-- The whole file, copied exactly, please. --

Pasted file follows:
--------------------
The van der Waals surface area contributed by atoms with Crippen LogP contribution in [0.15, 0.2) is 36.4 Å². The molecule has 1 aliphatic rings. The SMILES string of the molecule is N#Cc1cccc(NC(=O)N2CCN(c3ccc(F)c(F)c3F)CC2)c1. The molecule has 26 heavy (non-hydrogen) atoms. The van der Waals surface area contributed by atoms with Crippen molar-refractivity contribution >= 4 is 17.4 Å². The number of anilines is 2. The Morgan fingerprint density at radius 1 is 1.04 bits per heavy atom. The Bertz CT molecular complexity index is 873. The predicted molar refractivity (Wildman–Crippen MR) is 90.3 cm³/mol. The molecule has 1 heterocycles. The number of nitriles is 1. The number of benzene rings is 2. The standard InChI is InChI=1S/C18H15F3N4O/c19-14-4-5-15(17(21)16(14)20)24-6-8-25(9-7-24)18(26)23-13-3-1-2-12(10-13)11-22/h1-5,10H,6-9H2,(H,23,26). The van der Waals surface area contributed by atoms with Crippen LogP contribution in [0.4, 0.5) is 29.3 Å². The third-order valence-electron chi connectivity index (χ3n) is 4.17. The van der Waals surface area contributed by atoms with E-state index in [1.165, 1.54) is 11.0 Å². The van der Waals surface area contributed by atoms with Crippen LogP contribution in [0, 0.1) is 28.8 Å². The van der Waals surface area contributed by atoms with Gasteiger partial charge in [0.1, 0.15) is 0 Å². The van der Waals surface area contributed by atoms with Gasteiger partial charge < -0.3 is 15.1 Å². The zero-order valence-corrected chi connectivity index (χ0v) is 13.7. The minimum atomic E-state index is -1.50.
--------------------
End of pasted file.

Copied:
The van der Waals surface area contributed by atoms with Crippen LogP contribution in [0.15, 0.2) is 36.4 Å². The molecule has 1 aliphatic rings. The SMILES string of the molecule is N#Cc1cccc(NC(=O)N2CCN(c3ccc(F)c(F)c3F)CC2)c1. The molecule has 26 heavy (non-hydrogen) atoms. The van der Waals surface area contributed by atoms with Crippen molar-refractivity contribution >= 4 is 17.4 Å². The number of anilines is 2. The Morgan fingerprint density at radius 1 is 1.04 bits per heavy atom. The Bertz CT molecular complexity index is 873. The predicted molar refractivity (Wildman–Crippen MR) is 90.3 cm³/mol. The molecule has 1 heterocycles. The number of nitriles is 1. The number of benzene rings is 2. The standard InChI is InChI=1S/C18H15F3N4O/c19-14-4-5-15(17(21)16(14)20)24-6-8-25(9-7-24)18(26)23-13-3-1-2-12(10-13)11-22/h1-5,10H,6-9H2,(H,23,26). The van der Waals surface area contributed by atoms with Crippen LogP contribution in [0.4, 0.5) is 29.3 Å². The third-order valence-electron chi connectivity index (χ3n) is 4.17. The van der Waals surface area contributed by atoms with E-state index in [1.165, 1.54) is 11.0 Å². The van der Waals surface area contributed by atoms with Crippen LogP contribution in [0, 0.1) is 28.8 Å². The van der Waals surface area contributed by atoms with Gasteiger partial charge in [0.1, 0.15) is 0 Å². The van der Waals surface area contributed by atoms with Gasteiger partial charge < -0.3 is 15.1 Å². The zero-order valence-corrected chi connectivity index (χ0v) is 13.7. The minimum atomic E-state index is -1.50.